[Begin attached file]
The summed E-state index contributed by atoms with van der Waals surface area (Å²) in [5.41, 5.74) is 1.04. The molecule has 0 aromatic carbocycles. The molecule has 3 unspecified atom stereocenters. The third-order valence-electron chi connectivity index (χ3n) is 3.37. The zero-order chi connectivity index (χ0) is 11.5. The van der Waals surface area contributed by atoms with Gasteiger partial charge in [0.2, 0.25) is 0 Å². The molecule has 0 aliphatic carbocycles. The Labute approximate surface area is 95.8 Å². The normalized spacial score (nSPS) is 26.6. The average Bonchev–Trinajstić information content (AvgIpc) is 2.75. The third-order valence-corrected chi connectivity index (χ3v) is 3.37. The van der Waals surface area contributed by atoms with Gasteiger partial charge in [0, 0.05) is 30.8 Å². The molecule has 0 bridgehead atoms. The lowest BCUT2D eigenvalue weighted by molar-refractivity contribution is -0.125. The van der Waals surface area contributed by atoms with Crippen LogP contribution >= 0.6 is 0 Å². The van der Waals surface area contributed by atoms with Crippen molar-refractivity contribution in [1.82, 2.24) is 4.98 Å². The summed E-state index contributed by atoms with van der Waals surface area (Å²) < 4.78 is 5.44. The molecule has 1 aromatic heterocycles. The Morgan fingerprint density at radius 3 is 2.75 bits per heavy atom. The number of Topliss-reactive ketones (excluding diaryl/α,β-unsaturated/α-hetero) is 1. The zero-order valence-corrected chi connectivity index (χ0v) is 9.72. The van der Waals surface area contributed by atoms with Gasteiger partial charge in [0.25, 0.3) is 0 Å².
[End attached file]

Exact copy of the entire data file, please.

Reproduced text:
The summed E-state index contributed by atoms with van der Waals surface area (Å²) in [5.41, 5.74) is 1.04. The molecule has 0 aromatic carbocycles. The molecule has 3 unspecified atom stereocenters. The third-order valence-electron chi connectivity index (χ3n) is 3.37. The zero-order chi connectivity index (χ0) is 11.5. The van der Waals surface area contributed by atoms with Gasteiger partial charge in [0.2, 0.25) is 0 Å². The molecule has 0 aliphatic carbocycles. The Labute approximate surface area is 95.8 Å². The normalized spacial score (nSPS) is 26.6. The average Bonchev–Trinajstić information content (AvgIpc) is 2.75. The third-order valence-corrected chi connectivity index (χ3v) is 3.37. The van der Waals surface area contributed by atoms with Gasteiger partial charge in [0, 0.05) is 30.8 Å². The molecule has 0 bridgehead atoms. The lowest BCUT2D eigenvalue weighted by molar-refractivity contribution is -0.125. The van der Waals surface area contributed by atoms with Crippen LogP contribution >= 0.6 is 0 Å². The van der Waals surface area contributed by atoms with Crippen molar-refractivity contribution in [1.82, 2.24) is 4.98 Å². The summed E-state index contributed by atoms with van der Waals surface area (Å²) < 4.78 is 5.44. The molecule has 1 aromatic heterocycles. The Morgan fingerprint density at radius 3 is 2.75 bits per heavy atom. The number of Topliss-reactive ketones (excluding diaryl/α,β-unsaturated/α-hetero) is 1. The zero-order valence-corrected chi connectivity index (χ0v) is 9.72. The van der Waals surface area contributed by atoms with Gasteiger partial charge in [0.25, 0.3) is 0 Å².